A Message from Rabbi Berkman in honor of Israeli Memorial Day & Israeli Independence Day

Rabbi Audrey Marcus Berkman

April 28, 2020 / 4 Iyar 5780

In the Jewish landscape of time, we experience communal celebration and communal mourning on our sacred days. In this time of living through a global pandemic, we can feel uprooted and disoriented as our routines and calendars have been upended, and reconnecting to the Jewish calendar can help us feel grounded and connected. Together, while we are navigating an unprecedented challenge facing all of humanity, we are also continuing to cycle through Jewish time with all of its peaks and valleys. This time of year, the beginning of the Hebrew month of Iyar, calls us to awareness of our connection to the people, the land, and the nation of Israel. It is also an opportunity to remember that regardless of the profound challenges we may face as individuals, as Jews, or as human beings, we must be fully present to both sorrow and joy which can be found in every moment, often inextricably linked together.

Though these days we are living through now may seem blurred together, and we may be experiencing a new and profound sense of uncertainty about the future, the Jewish calendar continues to move us forward, through cycles which remind us that the moment we are part of something much bigger than our own individual lives. Today is Yom HaZikaron, Israel’s Memorial Day, when we remember Israel’s fallen soldiers as well as victims of terror. Tonight, the powerful transition from mourning to celebration begins, as we celebrate the existence of the only Jewish nation on earth, on Yom Ha’atzma’ut, Israeli Independence Day. Of course, in the liminal space in between anguish and hope, is where we all truly live. Life holds “beauty and terror,” as the poet Rainer Maria Rilke tells us, and within the miraculous human heart lies the ability to hold all of it. So on this day, as we move through the annual emotional roller coaster of mourning and celebration, perhaps there is new resonance for us as we are more in touch with the preciousness, and precariousness, of our lives. Perhaps we have a new understanding of the simple and profound strength of our connection to our loved ones, and to our people and its sacred story and rhythms.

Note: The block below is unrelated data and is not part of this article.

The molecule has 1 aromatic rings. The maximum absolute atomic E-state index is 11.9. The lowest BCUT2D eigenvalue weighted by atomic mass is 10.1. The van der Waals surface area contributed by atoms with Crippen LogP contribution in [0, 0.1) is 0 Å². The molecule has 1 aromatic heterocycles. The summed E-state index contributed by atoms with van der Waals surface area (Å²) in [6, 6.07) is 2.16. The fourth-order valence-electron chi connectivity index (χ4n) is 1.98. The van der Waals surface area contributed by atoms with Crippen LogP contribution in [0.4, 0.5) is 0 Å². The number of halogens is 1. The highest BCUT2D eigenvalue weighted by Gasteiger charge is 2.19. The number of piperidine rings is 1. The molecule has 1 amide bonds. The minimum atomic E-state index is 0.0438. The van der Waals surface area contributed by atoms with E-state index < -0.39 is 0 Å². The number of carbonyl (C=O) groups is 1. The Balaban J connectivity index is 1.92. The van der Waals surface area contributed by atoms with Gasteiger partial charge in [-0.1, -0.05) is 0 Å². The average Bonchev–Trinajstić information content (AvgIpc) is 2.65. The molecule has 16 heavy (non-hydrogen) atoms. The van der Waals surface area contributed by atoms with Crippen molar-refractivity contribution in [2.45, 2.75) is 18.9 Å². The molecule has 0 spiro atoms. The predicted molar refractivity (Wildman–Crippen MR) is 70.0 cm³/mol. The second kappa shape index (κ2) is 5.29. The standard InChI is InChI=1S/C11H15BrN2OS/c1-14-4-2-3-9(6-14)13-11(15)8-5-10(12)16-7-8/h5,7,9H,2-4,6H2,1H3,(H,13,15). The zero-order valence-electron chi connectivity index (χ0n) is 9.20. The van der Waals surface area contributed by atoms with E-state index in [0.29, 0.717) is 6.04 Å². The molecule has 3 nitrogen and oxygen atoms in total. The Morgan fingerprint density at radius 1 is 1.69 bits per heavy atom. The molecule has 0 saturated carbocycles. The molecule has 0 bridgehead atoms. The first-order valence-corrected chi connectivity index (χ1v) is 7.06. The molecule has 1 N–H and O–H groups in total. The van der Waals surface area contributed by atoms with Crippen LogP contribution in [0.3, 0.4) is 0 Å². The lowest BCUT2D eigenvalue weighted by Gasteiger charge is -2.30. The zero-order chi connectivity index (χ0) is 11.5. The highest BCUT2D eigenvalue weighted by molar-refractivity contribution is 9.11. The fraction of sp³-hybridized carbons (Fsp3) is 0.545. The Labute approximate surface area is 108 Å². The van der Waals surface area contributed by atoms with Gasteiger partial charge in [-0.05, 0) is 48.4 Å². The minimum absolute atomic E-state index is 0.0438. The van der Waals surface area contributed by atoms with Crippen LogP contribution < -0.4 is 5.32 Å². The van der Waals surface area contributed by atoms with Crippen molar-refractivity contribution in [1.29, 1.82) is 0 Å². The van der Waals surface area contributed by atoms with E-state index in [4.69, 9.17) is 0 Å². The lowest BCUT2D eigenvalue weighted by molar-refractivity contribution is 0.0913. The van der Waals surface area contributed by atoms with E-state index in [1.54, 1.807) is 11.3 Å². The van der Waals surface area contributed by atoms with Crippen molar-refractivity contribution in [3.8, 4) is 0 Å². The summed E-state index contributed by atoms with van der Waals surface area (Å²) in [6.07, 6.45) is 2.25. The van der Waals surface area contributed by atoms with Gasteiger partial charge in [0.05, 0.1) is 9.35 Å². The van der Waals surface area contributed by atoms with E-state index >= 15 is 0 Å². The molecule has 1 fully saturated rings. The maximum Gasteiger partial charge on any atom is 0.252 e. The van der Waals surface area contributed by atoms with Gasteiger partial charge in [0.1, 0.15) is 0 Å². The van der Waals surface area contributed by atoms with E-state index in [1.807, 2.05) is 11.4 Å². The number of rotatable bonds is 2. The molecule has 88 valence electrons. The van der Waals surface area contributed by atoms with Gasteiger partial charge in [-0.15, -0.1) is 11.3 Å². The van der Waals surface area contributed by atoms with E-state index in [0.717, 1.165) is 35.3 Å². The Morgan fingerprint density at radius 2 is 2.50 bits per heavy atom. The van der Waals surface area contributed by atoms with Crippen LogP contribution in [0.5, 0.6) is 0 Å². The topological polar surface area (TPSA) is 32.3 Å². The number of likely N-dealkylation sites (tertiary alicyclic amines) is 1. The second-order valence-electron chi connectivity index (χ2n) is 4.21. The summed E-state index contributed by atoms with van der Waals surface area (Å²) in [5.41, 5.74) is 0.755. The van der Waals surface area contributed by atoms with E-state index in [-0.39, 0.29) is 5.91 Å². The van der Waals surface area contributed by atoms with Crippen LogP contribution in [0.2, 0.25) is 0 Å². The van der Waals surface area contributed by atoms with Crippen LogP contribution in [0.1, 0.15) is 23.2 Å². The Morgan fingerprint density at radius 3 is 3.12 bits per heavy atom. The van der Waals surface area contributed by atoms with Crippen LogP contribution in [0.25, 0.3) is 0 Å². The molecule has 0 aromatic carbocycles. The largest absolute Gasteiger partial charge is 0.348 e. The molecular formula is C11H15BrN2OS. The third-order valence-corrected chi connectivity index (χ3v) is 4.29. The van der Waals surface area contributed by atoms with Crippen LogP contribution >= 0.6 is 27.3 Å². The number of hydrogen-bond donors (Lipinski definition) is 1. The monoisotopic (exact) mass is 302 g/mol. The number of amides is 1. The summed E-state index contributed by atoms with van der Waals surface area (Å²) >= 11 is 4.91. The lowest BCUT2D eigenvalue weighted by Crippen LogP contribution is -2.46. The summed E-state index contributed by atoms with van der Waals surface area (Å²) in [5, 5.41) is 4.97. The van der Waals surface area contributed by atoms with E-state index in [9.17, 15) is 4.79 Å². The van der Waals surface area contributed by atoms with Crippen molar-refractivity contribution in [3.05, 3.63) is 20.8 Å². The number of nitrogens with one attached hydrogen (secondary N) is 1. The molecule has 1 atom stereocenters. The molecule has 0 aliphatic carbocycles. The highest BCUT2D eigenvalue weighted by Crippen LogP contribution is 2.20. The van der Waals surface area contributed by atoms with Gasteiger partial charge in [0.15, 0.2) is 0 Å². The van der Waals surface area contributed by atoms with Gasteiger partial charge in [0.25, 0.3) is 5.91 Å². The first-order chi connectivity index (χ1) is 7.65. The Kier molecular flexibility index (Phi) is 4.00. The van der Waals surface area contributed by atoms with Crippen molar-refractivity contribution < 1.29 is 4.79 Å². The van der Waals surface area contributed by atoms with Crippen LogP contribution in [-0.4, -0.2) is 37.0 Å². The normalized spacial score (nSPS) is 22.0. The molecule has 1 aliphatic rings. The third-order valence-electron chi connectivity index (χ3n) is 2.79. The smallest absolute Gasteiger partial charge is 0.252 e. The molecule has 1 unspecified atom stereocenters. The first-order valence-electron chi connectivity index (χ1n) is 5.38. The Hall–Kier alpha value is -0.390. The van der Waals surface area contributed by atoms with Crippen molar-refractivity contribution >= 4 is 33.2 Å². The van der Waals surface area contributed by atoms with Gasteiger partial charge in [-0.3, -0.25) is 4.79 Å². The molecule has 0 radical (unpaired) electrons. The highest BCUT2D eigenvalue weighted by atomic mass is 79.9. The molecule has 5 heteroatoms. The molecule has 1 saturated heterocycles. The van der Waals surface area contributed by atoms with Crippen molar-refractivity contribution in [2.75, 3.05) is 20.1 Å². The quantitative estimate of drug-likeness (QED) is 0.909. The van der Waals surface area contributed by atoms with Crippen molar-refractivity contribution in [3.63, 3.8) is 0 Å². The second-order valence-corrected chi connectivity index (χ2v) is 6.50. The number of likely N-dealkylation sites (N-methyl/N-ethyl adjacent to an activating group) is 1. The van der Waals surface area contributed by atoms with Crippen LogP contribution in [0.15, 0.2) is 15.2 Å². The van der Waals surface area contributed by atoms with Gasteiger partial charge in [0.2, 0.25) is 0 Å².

Rabbi Jonathan Sacks says that the Jewish people are the “people of hope.” Our stories and our sacred calendar reminds us always that what we are experiencing right now must be met with our full presence of mind and heart, because each moment holds within it both sorrow and joy, both permanence and impermanence. Let us remember that we are a part of an ancient tradition, the history and sacred cycles of which can give us strength to meet the present moment. In honor of the 72nd (which, strikingly, is 4 times 18 – “chai” – LIFE) birthday of the state of Israel, a nation which embodies living through contemporary challenges and joys while rooted in an ancient wisdom and the strength of connection to community and history which transcend us all, I want to share with you the following poem by Israeli poet Yehuda Amichai. Amichai’s name means “My People Lives.” In these two central days in the Israeli and Jewish calendar, we celebrate that yes, through deepest darkness and incomprehensible blessing, through pain and vision and hope, the Jewish People lives. “Am Yisrael Chai.”

A man doesn’t have time in his life
to have time for everything.
He doesn’t have seasons enough to have
a season for every purpose. Ecclesiastes
Was wrong about that.
A man needs to love and to hate at the same moment,
to laugh and cry with the same eyes,
with the same hands to throw stones and to gather them,
to make love in war and war in love.
And to hate and forgive and remember and forget,
to arrange and confuse, to eat and to digest
what history
takes years and years to do.
A man doesn’t have time.
When he loses he seeks, when he finds
he forgets, when he forgets he loves, when he loves
he begins to forget.
And his soul is seasoned, his soul
is very professional.
Only his body remains forever
an amateur. It tries and it misses,
gets muddled, doesn’t learn a thing,
drunk and blind in its pleasures
and its pains.
He will die as figs die in autumn,
Shriveled and full of himself and sweet,
the leaves growing dry on the ground,
the bare branches pointing to the place
where there’s time for everything.

Yehuda Amichai
A Man In His Life